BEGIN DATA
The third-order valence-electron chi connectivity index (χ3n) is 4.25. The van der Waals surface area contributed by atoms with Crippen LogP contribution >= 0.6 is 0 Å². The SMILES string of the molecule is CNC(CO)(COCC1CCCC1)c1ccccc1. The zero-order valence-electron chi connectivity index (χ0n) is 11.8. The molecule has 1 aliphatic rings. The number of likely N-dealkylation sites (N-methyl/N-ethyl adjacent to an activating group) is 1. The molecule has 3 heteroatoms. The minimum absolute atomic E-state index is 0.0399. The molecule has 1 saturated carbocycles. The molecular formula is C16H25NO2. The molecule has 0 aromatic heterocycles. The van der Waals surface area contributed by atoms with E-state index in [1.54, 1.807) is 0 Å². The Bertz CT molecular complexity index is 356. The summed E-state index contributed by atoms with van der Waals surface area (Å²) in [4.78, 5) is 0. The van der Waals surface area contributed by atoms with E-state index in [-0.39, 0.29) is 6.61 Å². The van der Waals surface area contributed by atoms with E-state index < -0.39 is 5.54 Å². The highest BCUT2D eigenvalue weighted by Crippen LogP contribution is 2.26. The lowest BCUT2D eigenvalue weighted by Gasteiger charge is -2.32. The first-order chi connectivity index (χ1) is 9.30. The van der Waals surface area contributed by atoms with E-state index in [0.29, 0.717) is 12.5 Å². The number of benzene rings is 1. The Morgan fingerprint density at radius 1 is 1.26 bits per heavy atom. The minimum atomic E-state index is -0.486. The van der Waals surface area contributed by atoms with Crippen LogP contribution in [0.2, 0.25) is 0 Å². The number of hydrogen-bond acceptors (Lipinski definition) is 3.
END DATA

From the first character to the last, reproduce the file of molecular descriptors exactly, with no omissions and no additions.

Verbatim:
The third-order valence-electron chi connectivity index (χ3n) is 4.25. The van der Waals surface area contributed by atoms with Crippen LogP contribution >= 0.6 is 0 Å². The SMILES string of the molecule is CNC(CO)(COCC1CCCC1)c1ccccc1. The zero-order valence-electron chi connectivity index (χ0n) is 11.8. The molecule has 1 aliphatic rings. The number of likely N-dealkylation sites (N-methyl/N-ethyl adjacent to an activating group) is 1. The molecule has 3 heteroatoms. The minimum absolute atomic E-state index is 0.0399. The molecule has 1 saturated carbocycles. The molecular formula is C16H25NO2. The molecule has 0 aromatic heterocycles. The van der Waals surface area contributed by atoms with E-state index in [1.54, 1.807) is 0 Å². The Bertz CT molecular complexity index is 356. The summed E-state index contributed by atoms with van der Waals surface area (Å²) in [4.78, 5) is 0. The van der Waals surface area contributed by atoms with E-state index in [-0.39, 0.29) is 6.61 Å². The van der Waals surface area contributed by atoms with E-state index < -0.39 is 5.54 Å². The highest BCUT2D eigenvalue weighted by Crippen LogP contribution is 2.26. The lowest BCUT2D eigenvalue weighted by Gasteiger charge is -2.32. The first-order chi connectivity index (χ1) is 9.30. The van der Waals surface area contributed by atoms with E-state index in [0.29, 0.717) is 12.5 Å². The number of benzene rings is 1. The Morgan fingerprint density at radius 1 is 1.26 bits per heavy atom. The minimum atomic E-state index is -0.486. The van der Waals surface area contributed by atoms with Crippen LogP contribution in [0.2, 0.25) is 0 Å². The number of hydrogen-bond acceptors (Lipinski definition) is 3.